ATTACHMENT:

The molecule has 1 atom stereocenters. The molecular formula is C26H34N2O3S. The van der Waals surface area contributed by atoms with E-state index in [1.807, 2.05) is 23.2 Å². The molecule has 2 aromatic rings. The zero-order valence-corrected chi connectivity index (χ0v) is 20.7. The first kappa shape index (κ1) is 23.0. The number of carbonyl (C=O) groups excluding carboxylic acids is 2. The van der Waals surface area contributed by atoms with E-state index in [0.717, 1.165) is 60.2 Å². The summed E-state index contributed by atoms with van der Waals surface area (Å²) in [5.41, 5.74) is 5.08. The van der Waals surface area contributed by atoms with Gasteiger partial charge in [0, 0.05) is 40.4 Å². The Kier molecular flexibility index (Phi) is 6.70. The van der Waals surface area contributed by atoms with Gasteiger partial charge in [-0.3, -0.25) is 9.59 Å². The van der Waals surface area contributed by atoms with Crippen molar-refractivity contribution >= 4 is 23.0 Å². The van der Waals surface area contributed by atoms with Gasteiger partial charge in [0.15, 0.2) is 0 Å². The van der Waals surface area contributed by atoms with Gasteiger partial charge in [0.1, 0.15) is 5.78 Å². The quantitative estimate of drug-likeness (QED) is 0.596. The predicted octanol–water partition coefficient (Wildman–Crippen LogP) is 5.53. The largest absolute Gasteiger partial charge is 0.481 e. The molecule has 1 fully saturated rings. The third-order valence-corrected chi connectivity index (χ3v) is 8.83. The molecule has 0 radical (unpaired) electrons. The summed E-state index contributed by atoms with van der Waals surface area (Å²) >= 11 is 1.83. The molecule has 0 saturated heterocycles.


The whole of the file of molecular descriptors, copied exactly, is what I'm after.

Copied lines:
The molecule has 1 atom stereocenters. The molecular formula is C26H34N2O3S. The van der Waals surface area contributed by atoms with E-state index in [1.807, 2.05) is 23.2 Å². The molecule has 2 aromatic rings. The zero-order valence-corrected chi connectivity index (χ0v) is 20.7. The first kappa shape index (κ1) is 23.0. The number of carbonyl (C=O) groups excluding carboxylic acids is 2. The van der Waals surface area contributed by atoms with E-state index in [0.717, 1.165) is 60.2 Å². The summed E-state index contributed by atoms with van der Waals surface area (Å²) in [5.41, 5.74) is 5.08. The van der Waals surface area contributed by atoms with Gasteiger partial charge in [0, 0.05) is 40.4 Å². The Kier molecular flexibility index (Phi) is 6.70. The van der Waals surface area contributed by atoms with Gasteiger partial charge in [-0.3, -0.25) is 9.59 Å². The van der Waals surface area contributed by atoms with Crippen molar-refractivity contribution >= 4 is 23.0 Å². The van der Waals surface area contributed by atoms with Gasteiger partial charge in [0.15, 0.2) is 0 Å². The van der Waals surface area contributed by atoms with Gasteiger partial charge in [0.1, 0.15) is 5.78 Å². The quantitative estimate of drug-likeness (QED) is 0.596. The predicted octanol–water partition coefficient (Wildman–Crippen LogP) is 5.53. The largest absolute Gasteiger partial charge is 0.481 e. The molecule has 1 fully saturated rings. The third-order valence-corrected chi connectivity index (χ3v) is 8.83. The molecule has 0 radical (unpaired) electrons. The summed E-state index contributed by atoms with van der Waals surface area (Å²) >= 11 is 1.83. The molecule has 0 saturated heterocycles.